How does one overcome the two wounds? There is no choice, one must find a way. Our large family which consisted of four sons and five daughters, no longer had young children. It was a good family without strife and discord. It was all for one and one for all. Moshe, the eldest, was born in 1898. I, the seventh, was born after five sisters. I was told that the joy was great when I was born. The entire family remained with the parents and became involved in jobs that earned income. What did we not do? Father returned to his tailoring profession. He purchased textiles, and we opened a tailor shop. Father was the cutter. There were two sewing machines operated by professional tradesmen. We would sell our products on the local market day which was Monday. We would also travel to fairs in other places. In one room in our house, we opened up a workshop for fur shawls. We literally made foxes with heads and eyes. This did not go badly. Chaya, the eldest sister, learned how to sew men's hats in Plock. She and two sisters opened up a workshop. We also made nets stretched over brackets, ropes, tablecloths and bedspreads (pila in the vernacular). Everyone worked, and our livelihood worked out well. It make sense to describe the Elsztejn family a bit, who were known entities in the town. Father was a wise man. People would come to seek his advice with regard to social and economic problems. He was a communal activist, and a man of faith, albeit far from fanaticism. He did not tolerate the extremist Gur and Aleksander Hassidim. He was a Hassid of Otwock. He exemplified the adage, “A man lives by his faith”. Along with this, he was an enthusiastic Zionist who bore the standard of Mizrachi.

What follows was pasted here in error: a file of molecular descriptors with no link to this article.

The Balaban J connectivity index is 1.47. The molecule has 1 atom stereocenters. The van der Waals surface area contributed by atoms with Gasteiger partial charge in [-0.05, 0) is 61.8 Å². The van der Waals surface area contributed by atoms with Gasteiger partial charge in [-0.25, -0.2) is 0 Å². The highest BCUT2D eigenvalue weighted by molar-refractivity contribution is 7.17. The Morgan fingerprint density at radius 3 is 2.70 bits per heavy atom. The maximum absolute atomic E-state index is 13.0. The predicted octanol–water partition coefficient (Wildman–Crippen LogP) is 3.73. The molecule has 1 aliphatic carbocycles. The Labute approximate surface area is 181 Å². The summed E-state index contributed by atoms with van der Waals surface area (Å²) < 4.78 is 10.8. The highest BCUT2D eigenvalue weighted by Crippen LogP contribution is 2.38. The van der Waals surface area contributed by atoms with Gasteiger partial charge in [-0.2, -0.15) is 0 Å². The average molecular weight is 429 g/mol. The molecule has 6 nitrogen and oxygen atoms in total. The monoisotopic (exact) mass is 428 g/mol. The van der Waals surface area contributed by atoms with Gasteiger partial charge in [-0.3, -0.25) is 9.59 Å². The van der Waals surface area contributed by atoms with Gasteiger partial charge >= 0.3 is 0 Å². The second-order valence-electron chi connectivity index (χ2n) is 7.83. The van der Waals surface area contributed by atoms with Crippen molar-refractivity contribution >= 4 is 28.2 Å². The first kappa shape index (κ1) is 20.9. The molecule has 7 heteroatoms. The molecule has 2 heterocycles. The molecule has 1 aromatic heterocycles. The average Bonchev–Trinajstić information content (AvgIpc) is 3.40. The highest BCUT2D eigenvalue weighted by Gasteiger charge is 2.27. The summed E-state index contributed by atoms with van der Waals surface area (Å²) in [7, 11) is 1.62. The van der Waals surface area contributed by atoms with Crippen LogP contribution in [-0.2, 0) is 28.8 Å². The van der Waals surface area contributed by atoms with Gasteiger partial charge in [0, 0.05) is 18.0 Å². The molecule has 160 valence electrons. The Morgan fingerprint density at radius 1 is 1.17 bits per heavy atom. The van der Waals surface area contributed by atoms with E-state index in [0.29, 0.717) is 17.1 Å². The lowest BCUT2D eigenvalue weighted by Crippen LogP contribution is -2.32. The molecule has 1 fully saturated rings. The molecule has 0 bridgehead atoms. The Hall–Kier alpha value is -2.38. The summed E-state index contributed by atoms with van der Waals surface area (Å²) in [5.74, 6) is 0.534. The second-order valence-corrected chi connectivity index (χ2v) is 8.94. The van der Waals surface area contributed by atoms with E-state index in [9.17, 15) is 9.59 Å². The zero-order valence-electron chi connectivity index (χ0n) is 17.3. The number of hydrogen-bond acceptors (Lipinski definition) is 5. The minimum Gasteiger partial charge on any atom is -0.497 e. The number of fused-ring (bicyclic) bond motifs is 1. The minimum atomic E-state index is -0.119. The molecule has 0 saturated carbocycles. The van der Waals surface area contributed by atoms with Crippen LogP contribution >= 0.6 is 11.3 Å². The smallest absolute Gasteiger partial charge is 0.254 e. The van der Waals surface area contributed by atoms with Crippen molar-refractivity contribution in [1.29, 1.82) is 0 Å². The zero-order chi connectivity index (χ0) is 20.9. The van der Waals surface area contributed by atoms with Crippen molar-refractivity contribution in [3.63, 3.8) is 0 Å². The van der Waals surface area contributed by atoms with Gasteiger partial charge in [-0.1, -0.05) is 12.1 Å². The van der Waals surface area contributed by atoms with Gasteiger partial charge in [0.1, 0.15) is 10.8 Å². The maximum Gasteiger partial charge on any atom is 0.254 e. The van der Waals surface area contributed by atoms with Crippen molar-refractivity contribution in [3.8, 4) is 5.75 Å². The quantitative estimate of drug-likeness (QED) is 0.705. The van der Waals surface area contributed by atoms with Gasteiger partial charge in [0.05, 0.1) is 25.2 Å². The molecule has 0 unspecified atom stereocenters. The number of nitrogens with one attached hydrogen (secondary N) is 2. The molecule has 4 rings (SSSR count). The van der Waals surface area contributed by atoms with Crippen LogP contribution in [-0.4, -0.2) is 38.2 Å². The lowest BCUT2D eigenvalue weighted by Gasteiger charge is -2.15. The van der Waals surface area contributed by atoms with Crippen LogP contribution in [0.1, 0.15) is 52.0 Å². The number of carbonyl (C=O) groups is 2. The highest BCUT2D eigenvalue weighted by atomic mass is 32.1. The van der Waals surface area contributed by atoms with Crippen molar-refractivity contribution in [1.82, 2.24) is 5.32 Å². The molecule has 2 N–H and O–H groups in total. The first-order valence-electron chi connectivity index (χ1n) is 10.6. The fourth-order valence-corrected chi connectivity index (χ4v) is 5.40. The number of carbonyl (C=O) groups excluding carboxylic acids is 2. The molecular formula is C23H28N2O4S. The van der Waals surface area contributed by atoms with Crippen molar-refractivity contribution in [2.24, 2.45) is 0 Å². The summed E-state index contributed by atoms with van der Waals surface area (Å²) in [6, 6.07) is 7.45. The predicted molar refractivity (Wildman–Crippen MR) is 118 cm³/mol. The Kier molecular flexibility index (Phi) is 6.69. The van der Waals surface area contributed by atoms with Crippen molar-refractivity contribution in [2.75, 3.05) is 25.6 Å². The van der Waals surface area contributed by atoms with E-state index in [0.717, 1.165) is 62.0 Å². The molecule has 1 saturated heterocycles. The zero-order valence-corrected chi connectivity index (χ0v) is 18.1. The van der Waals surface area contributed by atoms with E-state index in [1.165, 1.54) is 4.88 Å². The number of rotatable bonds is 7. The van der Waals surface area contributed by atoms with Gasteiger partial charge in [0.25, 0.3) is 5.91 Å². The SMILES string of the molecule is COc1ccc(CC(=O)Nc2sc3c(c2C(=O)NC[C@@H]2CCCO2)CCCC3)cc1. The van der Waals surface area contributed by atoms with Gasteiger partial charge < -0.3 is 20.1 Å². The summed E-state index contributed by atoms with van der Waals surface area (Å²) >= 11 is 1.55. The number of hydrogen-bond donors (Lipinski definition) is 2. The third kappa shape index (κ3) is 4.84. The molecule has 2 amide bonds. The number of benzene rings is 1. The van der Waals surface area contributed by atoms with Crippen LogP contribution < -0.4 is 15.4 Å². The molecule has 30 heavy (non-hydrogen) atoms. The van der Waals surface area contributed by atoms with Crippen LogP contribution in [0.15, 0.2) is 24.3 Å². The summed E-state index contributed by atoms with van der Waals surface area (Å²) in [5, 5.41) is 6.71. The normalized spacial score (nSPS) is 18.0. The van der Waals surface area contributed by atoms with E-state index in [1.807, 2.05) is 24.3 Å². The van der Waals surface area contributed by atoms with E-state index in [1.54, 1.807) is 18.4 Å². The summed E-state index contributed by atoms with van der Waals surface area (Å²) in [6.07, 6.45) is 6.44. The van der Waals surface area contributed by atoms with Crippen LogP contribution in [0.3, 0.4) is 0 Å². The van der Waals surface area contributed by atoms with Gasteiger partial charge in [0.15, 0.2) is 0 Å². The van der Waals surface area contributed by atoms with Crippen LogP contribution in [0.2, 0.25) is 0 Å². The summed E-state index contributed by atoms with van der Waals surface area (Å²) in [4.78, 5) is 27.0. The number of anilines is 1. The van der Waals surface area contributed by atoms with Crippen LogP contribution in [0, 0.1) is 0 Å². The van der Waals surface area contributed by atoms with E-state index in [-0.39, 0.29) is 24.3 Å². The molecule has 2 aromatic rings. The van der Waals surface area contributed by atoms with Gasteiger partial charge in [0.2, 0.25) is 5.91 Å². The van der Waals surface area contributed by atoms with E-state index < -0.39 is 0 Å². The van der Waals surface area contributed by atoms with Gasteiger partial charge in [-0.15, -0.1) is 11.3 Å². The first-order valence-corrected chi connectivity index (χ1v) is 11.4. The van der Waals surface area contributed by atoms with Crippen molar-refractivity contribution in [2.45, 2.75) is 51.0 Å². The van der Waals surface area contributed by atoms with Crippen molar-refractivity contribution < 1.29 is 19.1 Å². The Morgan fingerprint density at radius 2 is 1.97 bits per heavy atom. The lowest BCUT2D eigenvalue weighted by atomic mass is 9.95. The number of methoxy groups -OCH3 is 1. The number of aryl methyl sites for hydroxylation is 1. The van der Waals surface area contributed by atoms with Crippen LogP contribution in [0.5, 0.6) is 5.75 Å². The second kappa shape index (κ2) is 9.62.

He entertained the idea of making aliya to the Land already in 1925, at the time of the celebration of the opening of the Hebrew University in Jerusalem. This was not a simple matter from a practical point of view. Mother, who excelled in rational thought, took this as a lovely dream and nothing more. There were nine grown children in the home, and one must think practically. There were five daughters who need dowries, and from whence would salvation come. The entire family was enthralled with the Zionist idea, but in practical terms they were far from this for various reasons.